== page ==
Hallmark 'child-friendly' carpet
Importers and sellers of hand-woven Eastern carpets should guarantee in future that their products are not manufactured by children. The FNV, the Novib development aid organisation, the group 'Trapped children' and the India Committee of the Netherlands jointly submitted a letter to over thirty Dutch carpet sellers asking their co-operation with regard to a hallmark for 'child-friendly' carpets.
The letter to carpet sellers fits in with an appeal from the South Asian Coalition against Child Slavery, in which dozens of organisations from India, Pakistan, Nepal and Bangladesh co-operate. The coalition requests a ban from the European Union on the import of carpets which do not deserve such a hallmark. Moreover, the Dutch organisations appeal to the Netherlands and the European Union to support the rehabilitation of children currently still working, for instance through training programmes.
The discussions about the criteria for the hallmark are in an advanced phase. Affiliated manufacturers would not be allowed to employ children below the age of fourteen and would have to pay at least a minimum wage. The hallmark will have the shape of a carpet with a smiling child's face. So far, forty Indian manufacturers have been involved in the negotiations, as well as the South Asian Coalition against Child Slavery and a German-Indian trade organisation.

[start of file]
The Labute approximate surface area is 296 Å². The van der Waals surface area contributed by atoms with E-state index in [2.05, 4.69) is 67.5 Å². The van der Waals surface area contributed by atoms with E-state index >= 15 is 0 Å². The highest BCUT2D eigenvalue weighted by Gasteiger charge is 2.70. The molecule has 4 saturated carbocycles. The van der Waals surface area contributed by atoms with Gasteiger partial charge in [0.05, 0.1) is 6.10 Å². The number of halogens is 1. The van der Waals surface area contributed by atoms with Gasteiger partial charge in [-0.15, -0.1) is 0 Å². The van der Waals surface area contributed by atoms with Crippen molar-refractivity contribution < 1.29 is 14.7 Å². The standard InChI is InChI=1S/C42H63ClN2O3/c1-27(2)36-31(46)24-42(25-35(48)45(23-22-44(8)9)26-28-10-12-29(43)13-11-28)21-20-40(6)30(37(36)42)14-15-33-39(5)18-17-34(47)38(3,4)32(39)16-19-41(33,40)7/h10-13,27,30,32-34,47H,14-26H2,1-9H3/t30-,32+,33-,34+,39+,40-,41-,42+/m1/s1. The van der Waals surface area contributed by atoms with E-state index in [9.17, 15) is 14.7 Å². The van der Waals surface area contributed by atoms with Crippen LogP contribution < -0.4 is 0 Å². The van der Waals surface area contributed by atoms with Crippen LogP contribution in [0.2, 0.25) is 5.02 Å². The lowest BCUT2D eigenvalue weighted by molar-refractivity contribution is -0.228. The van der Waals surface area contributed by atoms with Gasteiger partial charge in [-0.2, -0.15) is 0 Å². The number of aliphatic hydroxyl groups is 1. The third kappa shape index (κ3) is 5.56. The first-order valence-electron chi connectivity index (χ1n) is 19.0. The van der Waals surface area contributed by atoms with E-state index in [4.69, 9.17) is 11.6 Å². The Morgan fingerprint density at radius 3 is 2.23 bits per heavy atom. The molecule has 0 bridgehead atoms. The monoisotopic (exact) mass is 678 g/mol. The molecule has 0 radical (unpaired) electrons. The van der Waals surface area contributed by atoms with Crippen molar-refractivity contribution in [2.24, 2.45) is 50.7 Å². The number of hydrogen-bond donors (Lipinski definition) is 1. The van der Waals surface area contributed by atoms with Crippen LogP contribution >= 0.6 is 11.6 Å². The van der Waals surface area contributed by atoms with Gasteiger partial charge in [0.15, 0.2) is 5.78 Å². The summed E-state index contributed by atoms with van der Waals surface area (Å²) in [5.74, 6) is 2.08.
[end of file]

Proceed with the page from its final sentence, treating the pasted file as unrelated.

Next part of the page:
According to the International Association against Slavery, established in London, child labour occurs on a large scale in the carpet industry of Afghanistan, Turkey, Egypt, Morocco, India, Pakistan and Nepal. The South Asian Coalition against Child Slavery estimates the number of children working in the South Asian carpet industry to be at least one million; 500,000 children in Pakistan, over 300,000 in India and 200,000 in Nepal.
The working conditions of the carpet children are also very poor in India, according to the letter sent to the Dutch sellers and importers. Working days of twelve hours are very common. but even days lasting sixteen hours or more occur. Children are generally sitting on a board in badly illuminated, non-ventilated huts. Inhaling the dust of the wool leads to respiration problems, lung infections and tuberculosis. Nightblindness, skin diseases and malformation of legs and backs occur on a large scale. Children who make errors or do not work quickly enough, are ill-treated. Many children are recruited in the poorest areas of Northern India. Many children are debt slaves; in exchange for a loan, parents from poor population groups are convinced to have their children work in the carpet industry. Child labour is officially forbidden in India. Opponents emphasise that if child labour is abolished, the work can be done by adults at higher wages, benefiting many families, including the children. The letter states that it should be possible, certainly for the manufacturing of carpets for export purposes, to pay adults the usual minimum wage. A number of Dutch management boards have already reacted positively.